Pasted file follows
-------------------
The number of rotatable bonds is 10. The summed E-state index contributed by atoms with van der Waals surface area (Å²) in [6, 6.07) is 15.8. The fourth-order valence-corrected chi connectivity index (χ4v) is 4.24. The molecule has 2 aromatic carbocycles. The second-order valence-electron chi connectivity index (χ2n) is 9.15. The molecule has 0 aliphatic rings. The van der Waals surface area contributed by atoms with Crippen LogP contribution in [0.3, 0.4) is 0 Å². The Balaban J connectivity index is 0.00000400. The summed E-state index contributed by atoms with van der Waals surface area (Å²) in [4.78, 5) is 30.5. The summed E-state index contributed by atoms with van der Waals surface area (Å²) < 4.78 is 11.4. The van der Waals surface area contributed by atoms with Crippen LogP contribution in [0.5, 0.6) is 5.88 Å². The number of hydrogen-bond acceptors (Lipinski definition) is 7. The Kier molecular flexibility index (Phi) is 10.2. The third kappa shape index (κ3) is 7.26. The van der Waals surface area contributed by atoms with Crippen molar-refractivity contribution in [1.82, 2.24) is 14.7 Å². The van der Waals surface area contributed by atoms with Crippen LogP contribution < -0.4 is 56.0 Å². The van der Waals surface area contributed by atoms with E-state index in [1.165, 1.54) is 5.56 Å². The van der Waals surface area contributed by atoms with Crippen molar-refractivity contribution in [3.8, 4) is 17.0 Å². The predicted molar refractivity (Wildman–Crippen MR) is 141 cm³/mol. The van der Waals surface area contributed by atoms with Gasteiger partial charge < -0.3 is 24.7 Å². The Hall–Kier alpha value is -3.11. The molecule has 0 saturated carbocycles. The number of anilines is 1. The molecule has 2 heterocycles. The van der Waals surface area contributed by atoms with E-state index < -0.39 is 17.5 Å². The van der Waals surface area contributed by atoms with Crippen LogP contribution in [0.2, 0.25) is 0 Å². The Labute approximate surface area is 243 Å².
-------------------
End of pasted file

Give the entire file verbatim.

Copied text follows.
The number of rotatable bonds is 10. The summed E-state index contributed by atoms with van der Waals surface area (Å²) in [6, 6.07) is 15.8. The fourth-order valence-corrected chi connectivity index (χ4v) is 4.24. The molecule has 2 aromatic carbocycles. The second-order valence-electron chi connectivity index (χ2n) is 9.15. The molecule has 0 aliphatic rings. The van der Waals surface area contributed by atoms with Crippen LogP contribution in [0.3, 0.4) is 0 Å². The Balaban J connectivity index is 0.00000400. The summed E-state index contributed by atoms with van der Waals surface area (Å²) in [4.78, 5) is 30.5. The summed E-state index contributed by atoms with van der Waals surface area (Å²) < 4.78 is 11.4. The van der Waals surface area contributed by atoms with Crippen LogP contribution in [0.5, 0.6) is 5.88 Å². The number of hydrogen-bond acceptors (Lipinski definition) is 7. The Kier molecular flexibility index (Phi) is 10.2. The third kappa shape index (κ3) is 7.26. The van der Waals surface area contributed by atoms with Crippen molar-refractivity contribution in [1.82, 2.24) is 14.7 Å². The van der Waals surface area contributed by atoms with Crippen LogP contribution < -0.4 is 56.0 Å². The van der Waals surface area contributed by atoms with E-state index in [1.165, 1.54) is 5.56 Å². The van der Waals surface area contributed by atoms with Crippen molar-refractivity contribution in [3.8, 4) is 17.0 Å². The predicted molar refractivity (Wildman–Crippen MR) is 141 cm³/mol. The van der Waals surface area contributed by atoms with Gasteiger partial charge < -0.3 is 24.7 Å². The Hall–Kier alpha value is -3.11. The molecule has 0 saturated carbocycles. The number of anilines is 1. The molecule has 2 heterocycles. The van der Waals surface area contributed by atoms with E-state index < -0.39 is 17.5 Å². The van der Waals surface area contributed by atoms with Crippen LogP contribution in [0.2, 0.25) is 0 Å². The Labute approximate surface area is 243 Å².